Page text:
Monday, June 2, 2014

A Day In The Life Of A Sky View Farms OB Nurse: Guest Post By North Iowan Laura Cunningham

I have enjoyed following North Iowan Laura Cunningham through social media and I have recently gotten to know Laura in real life. It's evident that she is passionate about her farm. I invited her to share what her life has been like on her farm. I think you will find her story fun and fascinating!

A Day in the Life of a SkyView Farms OB Nurse
By Laura Cunningham

Wednesday started out like any other day during our three-month calving season at SkyView Farms.  The sun was shining, cool breeze blowing and the cows and calves were enjoying a relaxed morning in the pasture.  While making my midday rounds, I came upon one cow who stood alone at the opposite end of the lot. Tail lifted and cocked to the side.  Pacing ever so carefully with her ears slightly back and an anxious expression on her face.  This momma was going to calve soon.
When cows are in labor, we (my husband Aaron and I) do our best to make sure someone is always on the farm to monitor progress.  As a rule we give the cow space, access to water and a dry place to deliver.  All was in order for this momma’s delivery but something was telling me she needed to be watched closely this morning.

An hour into labor, no hooves or little nose had appeared, the cow’s pacing had increased and her anxiety was noticeably worse. Something wasn’t right and I was going to need help.  A quick phone call and the vet was on the farm within 15 minutes.  After a brief exam he immediately went to work setting up the tools we would use to assist delivery, knowing with each passing minute the mother was getting weaker and the calf could be in trouble.  

One of the biggest challenges in raising cows and calves, is knowing when to intervene and when to let Nature run its course.  Unlike a human who can verbally communicate pain, discomfort or problems, calf delivery decisions are based solely on non-verbal cues and monitoring body language.  Intervening too early could place unneeded strain on the mother, but waiting too long could risk the life of both the mother and the calf. 

With one of us on each end of the calf puller we carefully watched the mother, matching her pushes and contractions with our pulling motions.  Within five minutes, the 75 pound heifer (female) calf was born. 
Newborn Heifer

We released the mother and quickly backed away giving her space to care for and bond with her newborn baby.

With delivery complete, it was time to shift to post-partum care.  This includes monitoring the mother to make sure she recovered from delivery, and watching for the calf to make its first attempts to stand and then to nurse.  It’s important that the newborn nurses within 2-8 hours to ensure she receives first colostrum.  This is the first milk produced by her mother and contains all the essential antibodies needed to help build her immune system.  Calves experiencing troubled births often struggle with this, and such was the case with our newborn.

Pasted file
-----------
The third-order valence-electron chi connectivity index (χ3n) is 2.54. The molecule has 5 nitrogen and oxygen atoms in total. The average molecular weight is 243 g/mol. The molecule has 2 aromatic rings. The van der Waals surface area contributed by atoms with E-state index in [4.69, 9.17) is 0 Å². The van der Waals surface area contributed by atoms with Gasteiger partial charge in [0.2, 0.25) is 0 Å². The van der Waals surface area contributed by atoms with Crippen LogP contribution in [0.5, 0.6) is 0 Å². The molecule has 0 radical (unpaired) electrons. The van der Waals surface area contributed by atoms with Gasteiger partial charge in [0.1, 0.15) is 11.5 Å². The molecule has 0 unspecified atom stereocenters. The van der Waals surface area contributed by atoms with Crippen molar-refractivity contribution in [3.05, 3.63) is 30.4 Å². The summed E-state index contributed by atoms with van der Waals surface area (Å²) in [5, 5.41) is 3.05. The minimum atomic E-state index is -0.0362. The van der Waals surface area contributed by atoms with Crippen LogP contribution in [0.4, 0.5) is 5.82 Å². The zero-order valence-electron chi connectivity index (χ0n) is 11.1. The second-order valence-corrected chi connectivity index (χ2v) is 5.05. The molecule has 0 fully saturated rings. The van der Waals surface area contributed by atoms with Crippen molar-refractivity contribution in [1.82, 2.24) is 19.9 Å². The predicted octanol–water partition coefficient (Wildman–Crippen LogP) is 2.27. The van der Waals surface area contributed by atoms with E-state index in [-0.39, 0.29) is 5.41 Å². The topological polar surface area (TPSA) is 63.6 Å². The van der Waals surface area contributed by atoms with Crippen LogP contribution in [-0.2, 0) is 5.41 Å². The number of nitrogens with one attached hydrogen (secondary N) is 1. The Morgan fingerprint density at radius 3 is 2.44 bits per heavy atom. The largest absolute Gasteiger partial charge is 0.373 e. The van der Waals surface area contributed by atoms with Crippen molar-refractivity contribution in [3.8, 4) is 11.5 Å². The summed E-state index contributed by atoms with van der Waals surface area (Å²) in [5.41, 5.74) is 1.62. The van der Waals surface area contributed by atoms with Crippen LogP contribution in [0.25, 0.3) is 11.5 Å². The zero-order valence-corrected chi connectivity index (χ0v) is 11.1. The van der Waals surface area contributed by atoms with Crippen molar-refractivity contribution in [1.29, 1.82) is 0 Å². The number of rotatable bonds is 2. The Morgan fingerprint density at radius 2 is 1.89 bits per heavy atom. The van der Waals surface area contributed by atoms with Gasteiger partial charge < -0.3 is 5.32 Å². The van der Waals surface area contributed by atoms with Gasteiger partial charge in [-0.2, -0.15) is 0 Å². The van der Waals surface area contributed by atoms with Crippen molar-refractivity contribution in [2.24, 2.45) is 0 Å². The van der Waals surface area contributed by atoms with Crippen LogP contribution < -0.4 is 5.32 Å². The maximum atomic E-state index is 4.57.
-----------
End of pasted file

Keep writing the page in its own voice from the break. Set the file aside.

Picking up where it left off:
Seven hours had passed and our little heifer hadn’t yet successfully nursed and was too weak to stand. I mixed up a batch of colostrum replacer and attempted feeding with a bottle.  Her little tongue was still so swollen and painful from her biting it during birth that she didn’t accept it.

Bottle Feeding Calf

The only option was to deliver milk via feeding tube every five hours to build up strength while her mouth healed.  It’s a painless process for the calf, but can run the risk of interfering with the maternal bond.  This calf's mother was good though.  She seemed to understand I needed to help her baby, and quietly watched as I fed her each day, continually licking her calf and trying to get her to nurse in between.  

On day two when the swelling had noticeably reduced on her tongue, I started in on what I like to call “bottle therapy”.  I downsized from the normal large calf nipple to a lamb nipple. 

Bottle Therapy
It’s much smaller and softer in hopes our little heifer would accept the bottle.  Over the course of the next two days, she continued to make progress and finally drank a full bottle on her own at the end of day three.  Day four continued with bottle therapy and during evening chores, our little heifer took her first feedings from mom.  A huge sigh of relief.  While I was prepared to be a foster mom, seeing those two bond and successfully nurse together left a warm feeling in my heart.  All the hard work and constant care had paid off.

Calving season as a whole could be compared to working in the obstetrics ward at a hospital, in which you are the sole nurse on deck for forty expectant mothers who don’t speak the same language as you, and may or may not deliver every day for the next three months.  However, the joy that comes from nursing a baby calf back to health far outweighs the long hours and heavy eyelids.  It’s all in the life of a cattle farm “OB nurse” caring for her forty newborns.


  1. Very neat blog! It was fun to read!

  2. Great post! I loved reading about her day on the farm!!! :-)


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